Monday, July 28, 2008

George Christopher: 1910


Nashville, November 1910. "George Christopher, Postal Telegraph messenger #7, fourteen years old. Been at it over three years. Does not work nights." Photograph and caption by Lewis Wickes Hine.

That's me peeking around the corner.

An obliquely related, but irresistible quote from Bruce Sterling's The Hacker Crackdown:

Although Bell himself was an ardent suffragist, the telephone company did not employ women for the sake of advancing female liberation. AT&T did this for sound commercial reasons. The first telephone operators of the Bell system were not women, but teenage American boys. They were telegraphic messenger boys (a group about to be rendered technically obsolescent), who swept up around the phone office, dunned customers for bills, and made phone connections on the switchboard, all on the cheap.

Within the very first year of operation, 1878, Bell's company learned a sharp lesson about combining teenage boys and telephone switchboards. Putting teenage boys in charge of the phone system brought swift and consistent disaster. Bell's chief engineer described them as "Wild Indians." The boys were openly rude to customers. They talked back to subscribers, saucing off, uttering facetious remarks, and generally giving lip. The rascals took Saint Patrick's Day off without permission. And worst of all they played clever tricks with the switchboard plugs: disconnecting calls, crossing lines so that customers found themselves talking to strangers, and so forth.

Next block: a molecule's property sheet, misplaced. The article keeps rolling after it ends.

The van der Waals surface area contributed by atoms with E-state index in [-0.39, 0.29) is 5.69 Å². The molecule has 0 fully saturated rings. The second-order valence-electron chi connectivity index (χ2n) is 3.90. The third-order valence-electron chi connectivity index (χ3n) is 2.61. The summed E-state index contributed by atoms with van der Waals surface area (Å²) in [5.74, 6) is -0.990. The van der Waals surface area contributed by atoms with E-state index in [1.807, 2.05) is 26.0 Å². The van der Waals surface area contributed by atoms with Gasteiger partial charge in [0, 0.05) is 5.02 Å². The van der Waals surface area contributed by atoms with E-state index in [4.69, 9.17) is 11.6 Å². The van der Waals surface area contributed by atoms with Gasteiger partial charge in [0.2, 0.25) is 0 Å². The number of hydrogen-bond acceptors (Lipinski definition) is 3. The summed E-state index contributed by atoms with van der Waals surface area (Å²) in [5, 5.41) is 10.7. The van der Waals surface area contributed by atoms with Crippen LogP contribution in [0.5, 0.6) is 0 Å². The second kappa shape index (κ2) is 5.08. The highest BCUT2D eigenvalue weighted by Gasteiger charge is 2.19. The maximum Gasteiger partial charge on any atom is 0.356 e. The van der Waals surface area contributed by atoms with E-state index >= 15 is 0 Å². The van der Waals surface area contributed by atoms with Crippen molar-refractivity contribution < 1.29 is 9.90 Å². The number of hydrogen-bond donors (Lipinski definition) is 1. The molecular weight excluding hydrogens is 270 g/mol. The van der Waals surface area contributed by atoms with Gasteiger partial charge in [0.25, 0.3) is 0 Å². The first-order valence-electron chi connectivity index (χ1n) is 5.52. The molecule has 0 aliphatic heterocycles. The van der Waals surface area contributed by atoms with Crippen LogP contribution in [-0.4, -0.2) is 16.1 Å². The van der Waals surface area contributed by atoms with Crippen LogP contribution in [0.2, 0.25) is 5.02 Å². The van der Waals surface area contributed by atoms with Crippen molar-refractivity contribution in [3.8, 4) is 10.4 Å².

This combination of power, technical mastery, and effective anonymity seemed to act like catnip on teenage boys.

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